Music

This TV and film music trend is here to convert you into a classical fan

String covers of popular songs are becoming the hot topic of conversation thanks to the successes of Bridgerton and Promising Young Woman.

String covers of popular songs are becoming the hot topic of conversation

'It's a clever way of refreshing something you love,' Promising Young Woman composer Anthony Willis says, of string covers of pop hits. (Netflix, Focus Features; graphic by CBC)

Netflix's latest hit series Bridgerton starts off like any other period drama: lavish Regency-era gowns, a formalized courting season framing its romance narrative, and a cinematic, period-appropriate orchestral score by Kris Bowers (Green Book, When They See Us). But as the show's protagonist, star debutante Daphne Bridgerton, rolls up to her first ball of the season in the premiere episode, the soundtrack takes a sudden left turn. 

A violin kicks off a melody that many viewers immediately noticed didn't belong in the 1800s. It was, in fact, pop star Ariana Grande's 2019 hit "Thank U, Next." The day after the series hit the streaming platform on Dec. 25, Netflix cheekily tweeted: "If you listen closely to the music in Bridgerton, you're gonna hear a few ye olde bops." 

Over the holidays, Bridgerton quickly became Netflix's most popular new series with more than 82 million viewers tuning in. Many were enthralled by the tales of young love (the show is based on a romance novel series by Julia Quinn), others were intrigued by the show's attempt at crafting a post-racial landscape where its fictional queen is Black and the town it's set in is more diverse than any other show or film of its kind.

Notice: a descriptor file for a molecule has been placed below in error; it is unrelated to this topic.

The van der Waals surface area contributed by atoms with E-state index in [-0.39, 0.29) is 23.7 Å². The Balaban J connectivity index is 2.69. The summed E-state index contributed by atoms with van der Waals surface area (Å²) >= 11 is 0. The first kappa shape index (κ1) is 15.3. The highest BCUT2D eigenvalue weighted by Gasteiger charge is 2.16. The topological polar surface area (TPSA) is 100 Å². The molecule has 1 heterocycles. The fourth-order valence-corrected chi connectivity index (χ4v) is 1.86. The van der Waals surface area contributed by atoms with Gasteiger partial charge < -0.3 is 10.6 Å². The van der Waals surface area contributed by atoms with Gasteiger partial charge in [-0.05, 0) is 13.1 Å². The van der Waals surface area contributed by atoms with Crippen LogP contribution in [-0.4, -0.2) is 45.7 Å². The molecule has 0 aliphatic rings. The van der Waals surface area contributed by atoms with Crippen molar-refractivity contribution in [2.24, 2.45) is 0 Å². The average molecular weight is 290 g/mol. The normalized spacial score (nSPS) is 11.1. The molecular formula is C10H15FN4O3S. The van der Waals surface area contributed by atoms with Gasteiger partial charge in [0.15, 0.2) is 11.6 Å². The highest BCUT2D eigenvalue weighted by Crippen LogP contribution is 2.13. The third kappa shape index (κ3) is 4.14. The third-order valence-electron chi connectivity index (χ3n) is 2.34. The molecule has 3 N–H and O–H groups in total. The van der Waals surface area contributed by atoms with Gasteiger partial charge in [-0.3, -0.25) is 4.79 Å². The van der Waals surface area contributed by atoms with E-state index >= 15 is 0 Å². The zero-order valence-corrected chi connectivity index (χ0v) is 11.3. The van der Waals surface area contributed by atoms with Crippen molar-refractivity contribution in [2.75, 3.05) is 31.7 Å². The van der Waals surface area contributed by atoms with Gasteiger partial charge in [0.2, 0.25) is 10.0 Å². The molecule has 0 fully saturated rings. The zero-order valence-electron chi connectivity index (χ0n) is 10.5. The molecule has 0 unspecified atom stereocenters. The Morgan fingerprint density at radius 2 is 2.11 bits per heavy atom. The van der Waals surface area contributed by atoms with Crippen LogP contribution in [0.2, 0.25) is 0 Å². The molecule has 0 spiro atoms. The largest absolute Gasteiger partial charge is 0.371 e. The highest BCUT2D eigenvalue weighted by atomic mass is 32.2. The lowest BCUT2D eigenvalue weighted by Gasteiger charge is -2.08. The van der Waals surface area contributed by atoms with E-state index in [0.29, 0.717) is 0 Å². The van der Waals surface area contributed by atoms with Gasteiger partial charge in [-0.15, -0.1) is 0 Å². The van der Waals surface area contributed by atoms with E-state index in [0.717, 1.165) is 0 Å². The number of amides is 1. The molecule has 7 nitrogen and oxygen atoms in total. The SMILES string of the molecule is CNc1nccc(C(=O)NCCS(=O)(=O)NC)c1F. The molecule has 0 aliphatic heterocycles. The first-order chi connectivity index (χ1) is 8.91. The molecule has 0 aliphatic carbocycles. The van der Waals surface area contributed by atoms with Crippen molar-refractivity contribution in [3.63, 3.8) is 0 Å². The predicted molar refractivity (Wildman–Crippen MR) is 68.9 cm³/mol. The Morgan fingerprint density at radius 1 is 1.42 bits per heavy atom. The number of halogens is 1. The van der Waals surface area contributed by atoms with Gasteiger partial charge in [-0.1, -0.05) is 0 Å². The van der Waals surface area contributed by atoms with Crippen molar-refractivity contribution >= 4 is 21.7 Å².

But a surprise topic of conversation that blew up was its playful use of music, a seamless combination of Bowers' score with pop covers primarily by the Vitamin String Quartet and Duomo, two acts that are known for their instrumental twists on chart-topping numbers. (Alexandra Patsavas of The O.C. and Grey's Anatomy fame serves as Bridgerton's music supervisor.) Along with the Grande hit, the show also included string covers of songs by Taylor Swift, Maroon 5, Billie Eilish and Shawn Mendes. InStyle described the little joys of discovering these songs embedded into the episodes as "a classical-tinged Name That Tune." 

Since then, Vitamin String Quartet's streaming numbers have skyrocketed by 350 per cent, a feat that VSQ's brand manager Leo Flynn says is "very gratifying to see work within this bigger picture, and to see everyone embrace it." This unexpected achievement suggests an appetite for more string arrangements of pop hits. And it's further bolstered by the recent success of Emerald Fennell's new film, Promising Young Woman, which features a scene-defining string rendition of Britney Spears' 2003 single "Toxic," as well as another VSQ placement: a cover of Red Hot Chili Peppers' 1999 rock song "Scar Tissue" used in the 2020 Pete Davidson film, The King of Staten Island. All of this, of course, comes a few short years after composer Ramin Djawadi made a name for himself, post-Game of Thrones, by creating an entire soundtrack of orchestral covers of Radiohead, Amy Winehouse and more for HBO's Westworld

The evolution of cover songs in film and TV

Song covers are by no means a new trend. Movie trailers in the 2010s were largely dominated by a similar musical trademark: of cover songs arranged to maximize a mood or feeling that matches its product.

"The auditory signature of the modern movie trailer is a deliberately eerie cover version of a recognizable pop song," Alex Pappademas wrote for The New Yorker in 2019. The difference then, compared to the covers we're hearing more of now, was that the songs were, as Pappademas continues, "usually sung at a dramatically slower tempo, often by a breathy female vocalist whose delivery suggests a ghost beckoning a living playmate from the far end of a haunted-house hallway."